How to Properly Groom Your Dog:
Now, dogs typically don’t spend as much time self-grooming as cats, so they’ll be relying on you a bit more for their personal hygiene! Brushing your dog before you give him a bath will remove any loose fur which increases the effectiveness of the shampoo. When brushing your dog, be systematic, start at the head and move your way to the tail. Be firm but gentle with your brush strokes to be sure you get the job done but not to hurt your pet or cause them any stress. You want them to enjoy grooming sessions with you! When you find any tangles or matted areas, don’t brush at them firmly! This will hurt the animal’s trust in you- gently and slowly try to detangle the knots and brush the fur free.
When bathing your dog, you have to find a suitable location. Sinks and basins work great for smaller dogs while bathroom tubs or portable pet tubs are best for larger dogs. Using an outside hose is convenient, but not a great alternative. The cold water makes your pet uncomfortable, plus the shampoo won’t work as well in cold water. Never use a shampoo made for humans! Our shampoos contain harsher detergents that may damage your pet’s hair or sensitive skin. When it’s time to dry off, use a cotton towel for short haired dogs and rub the fur vigorously with the grain and then against working head to tail. For long haired dogs, you should comb out the fur to prevent tangles.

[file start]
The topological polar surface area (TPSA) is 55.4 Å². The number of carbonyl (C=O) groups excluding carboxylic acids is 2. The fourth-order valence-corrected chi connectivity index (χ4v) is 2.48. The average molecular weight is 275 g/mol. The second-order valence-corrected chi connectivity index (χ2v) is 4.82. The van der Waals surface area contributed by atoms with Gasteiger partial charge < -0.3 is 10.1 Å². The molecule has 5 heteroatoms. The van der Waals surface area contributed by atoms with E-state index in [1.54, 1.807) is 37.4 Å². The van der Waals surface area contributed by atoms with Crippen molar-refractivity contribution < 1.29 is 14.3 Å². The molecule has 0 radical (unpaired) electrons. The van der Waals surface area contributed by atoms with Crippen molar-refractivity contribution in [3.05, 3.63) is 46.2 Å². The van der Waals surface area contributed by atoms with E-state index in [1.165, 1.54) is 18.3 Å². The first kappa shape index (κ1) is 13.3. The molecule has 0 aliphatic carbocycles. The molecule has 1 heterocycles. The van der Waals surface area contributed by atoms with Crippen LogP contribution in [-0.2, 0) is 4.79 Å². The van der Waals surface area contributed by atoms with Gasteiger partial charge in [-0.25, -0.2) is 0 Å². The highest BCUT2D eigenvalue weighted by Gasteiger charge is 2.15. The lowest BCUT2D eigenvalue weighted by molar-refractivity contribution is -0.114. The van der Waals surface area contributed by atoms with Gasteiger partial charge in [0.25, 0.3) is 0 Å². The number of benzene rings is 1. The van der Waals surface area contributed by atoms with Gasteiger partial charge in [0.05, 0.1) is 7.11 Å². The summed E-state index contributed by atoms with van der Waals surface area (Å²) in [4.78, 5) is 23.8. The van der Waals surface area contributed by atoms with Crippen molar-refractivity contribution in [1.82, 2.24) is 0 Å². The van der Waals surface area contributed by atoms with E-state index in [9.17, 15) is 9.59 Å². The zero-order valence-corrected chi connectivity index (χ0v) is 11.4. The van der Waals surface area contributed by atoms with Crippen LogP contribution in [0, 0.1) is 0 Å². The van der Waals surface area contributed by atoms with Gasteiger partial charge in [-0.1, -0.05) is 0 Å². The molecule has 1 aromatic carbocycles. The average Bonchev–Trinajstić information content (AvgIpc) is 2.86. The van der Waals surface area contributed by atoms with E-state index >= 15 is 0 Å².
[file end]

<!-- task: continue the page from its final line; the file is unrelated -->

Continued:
Clipping your dog’s nails can be a little tricky, so you’ll need to get clippers specifically for dog nails. You have to be careful not to trim too far back- inside your dog’s nail is a vein referred to as the “quick”, and cutting the quick of the nail can cause pain and bleeding. The longer your dog’s nail, the longer the vein extends into it. So if you haven’t done it in a while, you’ll have to cut their nails in phases. First, taking off just a little bit at the tip and then waiting a week. After the first cut the quick will retract further back away from the tip. Then cut a little more, again waiting a week allowing the vein to retract. Once you get the hang of it cutting your dog’s nails will be as easy as cutting your own!
Since you’ve already made the choice to properly groom your pet, you also want to be sure you’re using the right grooming supplies! Contact your veterinarian to help you decide what types of products you may need. There is an array of antibacterial shampoos and solutions to choose from, so do your research for Fluffy and Fido and they will look fabulous for you in return! Benzoyl Plus Shampoo is a great choice- it is anti-bacterial, keratolytic, and follicular flushing. It also degreases and rehydrates your pet’s coat. Plus, it’s safe for use on dogs and cats!